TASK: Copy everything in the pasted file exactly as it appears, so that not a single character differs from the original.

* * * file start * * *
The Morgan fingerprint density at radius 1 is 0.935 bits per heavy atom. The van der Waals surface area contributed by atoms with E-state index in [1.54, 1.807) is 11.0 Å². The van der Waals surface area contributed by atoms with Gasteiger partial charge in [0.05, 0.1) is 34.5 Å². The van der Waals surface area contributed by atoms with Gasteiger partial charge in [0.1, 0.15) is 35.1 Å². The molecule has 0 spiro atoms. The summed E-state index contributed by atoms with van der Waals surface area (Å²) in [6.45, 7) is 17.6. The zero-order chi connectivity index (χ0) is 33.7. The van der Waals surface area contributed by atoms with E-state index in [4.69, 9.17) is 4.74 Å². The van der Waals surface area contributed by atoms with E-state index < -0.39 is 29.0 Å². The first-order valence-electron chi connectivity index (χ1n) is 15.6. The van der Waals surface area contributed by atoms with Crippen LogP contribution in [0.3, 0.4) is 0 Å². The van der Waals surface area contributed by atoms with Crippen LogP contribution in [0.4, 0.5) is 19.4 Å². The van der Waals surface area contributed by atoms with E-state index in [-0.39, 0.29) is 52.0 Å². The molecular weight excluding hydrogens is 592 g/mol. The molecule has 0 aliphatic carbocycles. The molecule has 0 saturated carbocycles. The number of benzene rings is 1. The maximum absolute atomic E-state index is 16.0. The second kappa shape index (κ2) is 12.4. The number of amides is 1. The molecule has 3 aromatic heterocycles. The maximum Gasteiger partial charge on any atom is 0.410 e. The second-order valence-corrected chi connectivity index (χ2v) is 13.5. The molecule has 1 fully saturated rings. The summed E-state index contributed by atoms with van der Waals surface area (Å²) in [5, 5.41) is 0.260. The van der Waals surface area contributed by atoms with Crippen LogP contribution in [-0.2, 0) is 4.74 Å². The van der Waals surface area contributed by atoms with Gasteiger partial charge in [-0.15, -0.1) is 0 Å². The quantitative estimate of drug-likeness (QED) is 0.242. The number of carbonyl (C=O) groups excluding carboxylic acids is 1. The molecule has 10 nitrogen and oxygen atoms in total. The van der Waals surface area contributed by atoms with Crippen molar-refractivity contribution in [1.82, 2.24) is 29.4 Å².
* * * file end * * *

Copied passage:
The Morgan fingerprint density at radius 1 is 0.935 bits per heavy atom. The van der Waals surface area contributed by atoms with E-state index in [1.54, 1.807) is 11.0 Å². The van der Waals surface area contributed by atoms with Gasteiger partial charge in [0.05, 0.1) is 34.5 Å². The van der Waals surface area contributed by atoms with Gasteiger partial charge in [0.1, 0.15) is 35.1 Å². The molecule has 0 spiro atoms. The summed E-state index contributed by atoms with van der Waals surface area (Å²) in [6.45, 7) is 17.6. The zero-order chi connectivity index (χ0) is 33.7. The van der Waals surface area contributed by atoms with E-state index in [4.69, 9.17) is 4.74 Å². The van der Waals surface area contributed by atoms with E-state index < -0.39 is 29.0 Å². The first-order valence-electron chi connectivity index (χ1n) is 15.6. The van der Waals surface area contributed by atoms with Crippen LogP contribution in [0.3, 0.4) is 0 Å². The van der Waals surface area contributed by atoms with Crippen LogP contribution in [0.4, 0.5) is 19.4 Å². The van der Waals surface area contributed by atoms with E-state index in [-0.39, 0.29) is 52.0 Å². The molecular weight excluding hydrogens is 592 g/mol. The molecule has 0 aliphatic carbocycles. The molecule has 0 saturated carbocycles. The number of benzene rings is 1. The maximum absolute atomic E-state index is 16.0. The second kappa shape index (κ2) is 12.4. The number of amides is 1. The molecule has 3 aromatic heterocycles. The maximum Gasteiger partial charge on any atom is 0.410 e. The second-order valence-corrected chi connectivity index (χ2v) is 13.5. The molecule has 1 fully saturated rings. The summed E-state index contributed by atoms with van der Waals surface area (Å²) in [5, 5.41) is 0.260. The van der Waals surface area contributed by atoms with Crippen LogP contribution in [-0.2, 0) is 4.74 Å². The van der Waals surface area contributed by atoms with Gasteiger partial charge in [-0.15, -0.1) is 0 Å². The quantitative estimate of drug-likeness (QED) is 0.242. The number of carbonyl (C=O) groups excluding carboxylic acids is 1. The molecule has 10 nitrogen and oxygen atoms in total. The van der Waals surface area contributed by atoms with Crippen molar-refractivity contribution in [1.82, 2.24) is 29.4 Å².